Thank you for reading – have a good week and I’ll try and make this a Sunday morning ritual.

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“Don’t be afraid. I’m part of the family.”

That is a quote from Alien 3.  When naming a blog after a film you should be wary of sequels.  I wasn’t going to write this yet but I promised I would and in a strange way I wanted to capture the moment, make it real.

It’s about as real as it gets.  Yesterday my big brother and my bestie went to the Royal Free, sat in an office and got my results.  Believe me for a truly surreal experience being told kindly, gently but with no bull shit that it’s the worst case scenario is a classic.  The Anal cancer has sneaked into my lymph system and as a result the best they can do is make me “comfortable.”

Whoa – wait a minute though – stop sorting through your wardrobe for something suitably solemn/garish because it was also explained to me that the little bugger would have gone un-noticed if it wasn’t for the PET scan.  In other words I have no symptoms yet and it’s not growing fast so far.  BUT I’ll always have it and this time Professor Zappy and Vinnie can’t fight it.  Which is a polite, fey way of saying I have terminal cancer.

But stick around if you feel up to it gang.  This blog won’t change much.  I guarantee honesty and laughs along this new path. It’ll get a bit rocky that’s for sure but with Team Dolly by my side I have the courage to do this with dignity, humour and fabulous nails.

Seatbelts on everyone.  Here we go.

xxxxx

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“Well look where your team is”

You do know I’ve been using Ripley quotes recently don’t you? OK. (because I’d have said “are”)  Anyhoo.

So last Thursday was interesting.  I was late for my meeting with fab new consultant – FNC for short.  Traffic was bad.  He called me and my bezzie in and I was fretting that because we were late we had missed meeting my specialist nurse downstairs and she wasn’t there yet. I thought I knew the score though. Worst case scenario was “It’s back and we call on Professor Zappy”.  Big deal but in the scheme of things not really.

As we walked in my little firecracker of a specialist nurse turned up looking flustered as she’d been looking for me everywhere.  Then it got a bit surreal.  I think I knew it was potentially bad news when she walked over and hugged me.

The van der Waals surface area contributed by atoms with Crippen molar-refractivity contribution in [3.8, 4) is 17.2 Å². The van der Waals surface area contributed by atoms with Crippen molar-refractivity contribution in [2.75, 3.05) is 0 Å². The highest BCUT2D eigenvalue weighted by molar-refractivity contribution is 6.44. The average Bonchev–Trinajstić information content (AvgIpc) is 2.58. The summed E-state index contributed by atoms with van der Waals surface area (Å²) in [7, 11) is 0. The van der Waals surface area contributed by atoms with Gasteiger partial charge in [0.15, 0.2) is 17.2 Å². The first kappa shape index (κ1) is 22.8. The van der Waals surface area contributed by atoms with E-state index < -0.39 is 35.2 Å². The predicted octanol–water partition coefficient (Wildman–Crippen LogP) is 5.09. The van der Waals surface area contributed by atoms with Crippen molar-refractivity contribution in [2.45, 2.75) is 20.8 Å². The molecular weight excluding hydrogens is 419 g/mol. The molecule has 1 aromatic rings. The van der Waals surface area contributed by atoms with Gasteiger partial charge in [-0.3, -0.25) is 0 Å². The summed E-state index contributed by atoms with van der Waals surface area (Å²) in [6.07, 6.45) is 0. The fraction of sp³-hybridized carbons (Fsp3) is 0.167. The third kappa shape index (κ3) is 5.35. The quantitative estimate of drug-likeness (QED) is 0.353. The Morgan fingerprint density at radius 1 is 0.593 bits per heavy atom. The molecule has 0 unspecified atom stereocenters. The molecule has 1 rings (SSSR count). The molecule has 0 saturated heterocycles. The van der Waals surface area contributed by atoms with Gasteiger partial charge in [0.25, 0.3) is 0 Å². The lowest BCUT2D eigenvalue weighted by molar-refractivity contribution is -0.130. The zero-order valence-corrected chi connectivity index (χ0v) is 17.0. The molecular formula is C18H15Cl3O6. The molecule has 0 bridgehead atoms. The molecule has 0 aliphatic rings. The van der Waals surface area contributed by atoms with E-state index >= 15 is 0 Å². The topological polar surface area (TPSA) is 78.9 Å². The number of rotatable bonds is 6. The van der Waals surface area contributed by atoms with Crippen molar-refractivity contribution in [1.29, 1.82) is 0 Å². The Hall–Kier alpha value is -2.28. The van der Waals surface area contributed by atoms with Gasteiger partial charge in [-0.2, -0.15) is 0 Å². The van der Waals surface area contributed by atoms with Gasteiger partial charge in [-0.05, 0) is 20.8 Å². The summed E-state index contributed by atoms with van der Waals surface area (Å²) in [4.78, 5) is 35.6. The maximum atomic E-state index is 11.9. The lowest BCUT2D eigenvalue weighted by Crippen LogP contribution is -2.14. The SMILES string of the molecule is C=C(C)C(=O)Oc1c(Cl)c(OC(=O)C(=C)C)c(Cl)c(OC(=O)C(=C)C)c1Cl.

This is what we’ve got gang.  I’ve told everyone I can think of who ought to know before I blog about it and if that’s not you I either apologise sincerely or maybe you have a financial reason for checking my blog in which case no, I’m not shacking up with anyone and therefore you can mind your own business.

OK.  The PET scan which you will remember will show areas that light up when they have had yummy sugary goodness albeit radioactive showed various lit up bits.  Now this was explained to me by FNC as being due to three reasons.  Reason one, an infection.  Reason two, lymphoma.  Reason three, anal cancer that has spread to lymph system.  As I sat thinking “No hang on, option two is completely unfair – it’s a different sort” the lovely and quite sweary (more of that later)* FNC said “and if it’s anal cancer that’s spread then we can’t do anything apart from make you comfortable.”  I’m paraphrasing because I’ll be honest all I could hear was my inner voice going “Oh shit, oh shit, oh shit”. (*he said “this is an f’ing awful thing to tell you”.)

Then there were tears, phone calls, teary phone calls, texts…..but also laughter because y’know it’s me.

So this is strange.  What do I do?  Do I plan my funeral (yay I typed it!) only to find out that its some infection I’ve picked up from my cats? (Psst but just in case, anybody suggesting “Wind beneath my bloody sodding wings” will be punched quite badly) – dunno.  Tell you what I did do this weekend.  I sat on a picnic blanket on Hackney Downs with a few thousand other people watching Dirty Dancing on a huge screen and at the end when “Time of my Life” came on at the end I sang every word very loudly.*

*Watermelon soaked in vodka may have played a small part.

So.  I find out in a couple of weeks and as soon as I tell my nearest and dearest, you’ll know Team Ripley.

xx

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“What kind of thing? I need a clear definition.”

I really hesitated before I fired up the laptop about this gang but I’ve always said I’ll be honest.  So here goes.  Yesterday I went to the Royal Free Hospital to get the results of my latest MRI scan.  Well actually it was to hug my specialist nurse Amina who has returned from leave and looks FABULOUS.  It was also to meet my new Consultant – haven’t pecked him on cheek yet but we got on and did the Essex girl/vagazzle joke so its only a matter of time I feel.  Then get the results. You’ll remember that this was my “two year since being officially cancer free” one.  You’ll also remember that anal cancer, if it’s going to return, will do so statistically within two years?